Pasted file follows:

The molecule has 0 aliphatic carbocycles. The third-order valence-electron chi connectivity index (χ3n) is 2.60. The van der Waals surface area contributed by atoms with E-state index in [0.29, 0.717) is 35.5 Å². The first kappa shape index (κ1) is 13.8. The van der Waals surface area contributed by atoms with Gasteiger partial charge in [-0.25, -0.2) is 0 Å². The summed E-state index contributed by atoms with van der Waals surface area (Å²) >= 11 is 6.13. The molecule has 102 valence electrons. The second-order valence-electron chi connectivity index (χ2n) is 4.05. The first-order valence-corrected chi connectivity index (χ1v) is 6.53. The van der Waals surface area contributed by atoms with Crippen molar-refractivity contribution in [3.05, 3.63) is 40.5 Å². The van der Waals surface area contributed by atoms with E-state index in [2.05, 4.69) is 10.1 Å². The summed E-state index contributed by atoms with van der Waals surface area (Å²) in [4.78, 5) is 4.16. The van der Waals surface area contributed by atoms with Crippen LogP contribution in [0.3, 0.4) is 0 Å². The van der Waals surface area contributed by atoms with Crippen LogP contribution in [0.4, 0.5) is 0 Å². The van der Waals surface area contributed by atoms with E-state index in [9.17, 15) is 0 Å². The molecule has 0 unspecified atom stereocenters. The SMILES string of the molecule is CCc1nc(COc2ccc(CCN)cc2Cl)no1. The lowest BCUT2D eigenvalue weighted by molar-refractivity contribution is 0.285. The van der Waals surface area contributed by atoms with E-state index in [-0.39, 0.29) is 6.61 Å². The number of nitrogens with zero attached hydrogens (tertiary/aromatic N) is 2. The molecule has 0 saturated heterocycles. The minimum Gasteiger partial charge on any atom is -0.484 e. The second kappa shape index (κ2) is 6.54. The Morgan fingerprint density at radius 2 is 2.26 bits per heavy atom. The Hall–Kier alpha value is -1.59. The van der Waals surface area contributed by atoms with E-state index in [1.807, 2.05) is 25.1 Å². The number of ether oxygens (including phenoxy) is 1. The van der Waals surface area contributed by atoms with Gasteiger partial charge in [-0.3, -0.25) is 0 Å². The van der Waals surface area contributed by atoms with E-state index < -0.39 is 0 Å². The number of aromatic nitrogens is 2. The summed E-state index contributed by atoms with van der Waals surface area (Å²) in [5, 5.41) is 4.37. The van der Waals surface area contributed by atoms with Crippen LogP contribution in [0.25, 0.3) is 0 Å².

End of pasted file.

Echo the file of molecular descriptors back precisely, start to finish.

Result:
The molecule has 0 aliphatic carbocycles. The third-order valence-electron chi connectivity index (χ3n) is 2.60. The van der Waals surface area contributed by atoms with E-state index in [0.29, 0.717) is 35.5 Å². The first kappa shape index (κ1) is 13.8. The van der Waals surface area contributed by atoms with Gasteiger partial charge in [-0.25, -0.2) is 0 Å². The summed E-state index contributed by atoms with van der Waals surface area (Å²) >= 11 is 6.13. The molecule has 102 valence electrons. The second-order valence-electron chi connectivity index (χ2n) is 4.05. The first-order valence-corrected chi connectivity index (χ1v) is 6.53. The van der Waals surface area contributed by atoms with Crippen molar-refractivity contribution in [3.05, 3.63) is 40.5 Å². The van der Waals surface area contributed by atoms with E-state index in [2.05, 4.69) is 10.1 Å². The summed E-state index contributed by atoms with van der Waals surface area (Å²) in [4.78, 5) is 4.16. The van der Waals surface area contributed by atoms with Crippen LogP contribution in [0.3, 0.4) is 0 Å². The van der Waals surface area contributed by atoms with Crippen LogP contribution in [0.4, 0.5) is 0 Å². The van der Waals surface area contributed by atoms with E-state index in [9.17, 15) is 0 Å². The molecule has 0 unspecified atom stereocenters. The SMILES string of the molecule is CCc1nc(COc2ccc(CCN)cc2Cl)no1. The lowest BCUT2D eigenvalue weighted by molar-refractivity contribution is 0.285. The van der Waals surface area contributed by atoms with E-state index in [-0.39, 0.29) is 6.61 Å². The number of nitrogens with zero attached hydrogens (tertiary/aromatic N) is 2. The molecule has 0 saturated heterocycles. The minimum Gasteiger partial charge on any atom is -0.484 e. The second kappa shape index (κ2) is 6.54. The Morgan fingerprint density at radius 2 is 2.26 bits per heavy atom. The Hall–Kier alpha value is -1.59. The van der Waals surface area contributed by atoms with E-state index in [1.807, 2.05) is 25.1 Å². The number of ether oxygens (including phenoxy) is 1. The van der Waals surface area contributed by atoms with Gasteiger partial charge in [-0.3, -0.25) is 0 Å². The van der Waals surface area contributed by atoms with E-state index < -0.39 is 0 Å². The number of aromatic nitrogens is 2. The summed E-state index contributed by atoms with van der Waals surface area (Å²) in [5, 5.41) is 4.37. The van der Waals surface area contributed by atoms with Crippen LogP contribution in [0.25, 0.3) is 0 Å².